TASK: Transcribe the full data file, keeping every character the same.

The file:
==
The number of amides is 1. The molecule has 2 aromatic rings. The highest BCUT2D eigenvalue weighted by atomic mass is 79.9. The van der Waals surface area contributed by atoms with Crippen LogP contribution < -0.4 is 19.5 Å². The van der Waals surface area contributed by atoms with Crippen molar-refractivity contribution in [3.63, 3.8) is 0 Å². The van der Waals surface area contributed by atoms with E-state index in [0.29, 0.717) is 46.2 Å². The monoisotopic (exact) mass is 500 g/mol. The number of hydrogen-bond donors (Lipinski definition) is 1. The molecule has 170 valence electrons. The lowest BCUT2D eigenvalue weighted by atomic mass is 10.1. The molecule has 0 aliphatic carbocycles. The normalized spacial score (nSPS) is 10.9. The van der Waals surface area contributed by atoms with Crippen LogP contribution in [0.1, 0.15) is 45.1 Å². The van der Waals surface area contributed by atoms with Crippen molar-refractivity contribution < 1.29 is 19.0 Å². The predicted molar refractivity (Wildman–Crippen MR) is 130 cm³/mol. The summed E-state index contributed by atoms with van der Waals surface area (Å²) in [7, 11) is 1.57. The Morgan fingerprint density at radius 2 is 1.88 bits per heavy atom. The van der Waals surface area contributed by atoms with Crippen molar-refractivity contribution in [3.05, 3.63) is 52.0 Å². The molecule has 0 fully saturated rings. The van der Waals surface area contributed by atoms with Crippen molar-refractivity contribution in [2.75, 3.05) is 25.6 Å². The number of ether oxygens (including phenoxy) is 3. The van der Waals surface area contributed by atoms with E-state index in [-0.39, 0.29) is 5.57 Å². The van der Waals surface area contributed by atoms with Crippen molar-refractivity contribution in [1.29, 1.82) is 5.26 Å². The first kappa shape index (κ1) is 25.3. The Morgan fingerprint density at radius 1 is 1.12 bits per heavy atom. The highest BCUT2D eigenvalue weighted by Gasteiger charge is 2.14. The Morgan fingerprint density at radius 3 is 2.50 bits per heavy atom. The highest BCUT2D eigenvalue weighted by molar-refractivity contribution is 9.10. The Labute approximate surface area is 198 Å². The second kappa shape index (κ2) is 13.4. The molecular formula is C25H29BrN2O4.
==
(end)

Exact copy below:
The number of amides is 1. The molecule has 2 aromatic rings. The highest BCUT2D eigenvalue weighted by atomic mass is 79.9. The van der Waals surface area contributed by atoms with Crippen LogP contribution < -0.4 is 19.5 Å². The van der Waals surface area contributed by atoms with Crippen molar-refractivity contribution in [3.63, 3.8) is 0 Å². The van der Waals surface area contributed by atoms with E-state index in [0.29, 0.717) is 46.2 Å². The monoisotopic (exact) mass is 500 g/mol. The number of hydrogen-bond donors (Lipinski definition) is 1. The molecule has 170 valence electrons. The lowest BCUT2D eigenvalue weighted by atomic mass is 10.1. The molecule has 0 aliphatic carbocycles. The normalized spacial score (nSPS) is 10.9. The van der Waals surface area contributed by atoms with Crippen LogP contribution in [0.1, 0.15) is 45.1 Å². The van der Waals surface area contributed by atoms with Crippen molar-refractivity contribution < 1.29 is 19.0 Å². The predicted molar refractivity (Wildman–Crippen MR) is 130 cm³/mol. The summed E-state index contributed by atoms with van der Waals surface area (Å²) in [7, 11) is 1.57. The Morgan fingerprint density at radius 2 is 1.88 bits per heavy atom. The van der Waals surface area contributed by atoms with Crippen molar-refractivity contribution in [3.05, 3.63) is 52.0 Å². The molecule has 0 fully saturated rings. The van der Waals surface area contributed by atoms with Crippen molar-refractivity contribution in [2.75, 3.05) is 25.6 Å². The number of ether oxygens (including phenoxy) is 3. The van der Waals surface area contributed by atoms with E-state index in [-0.39, 0.29) is 5.57 Å². The van der Waals surface area contributed by atoms with Crippen molar-refractivity contribution in [1.29, 1.82) is 5.26 Å². The first kappa shape index (κ1) is 25.3. The Morgan fingerprint density at radius 1 is 1.12 bits per heavy atom. The highest BCUT2D eigenvalue weighted by Gasteiger charge is 2.14. The Morgan fingerprint density at radius 3 is 2.50 bits per heavy atom. The highest BCUT2D eigenvalue weighted by molar-refractivity contribution is 9.10. The Labute approximate surface area is 198 Å². The second kappa shape index (κ2) is 13.4. The molecular formula is C25H29BrN2O4.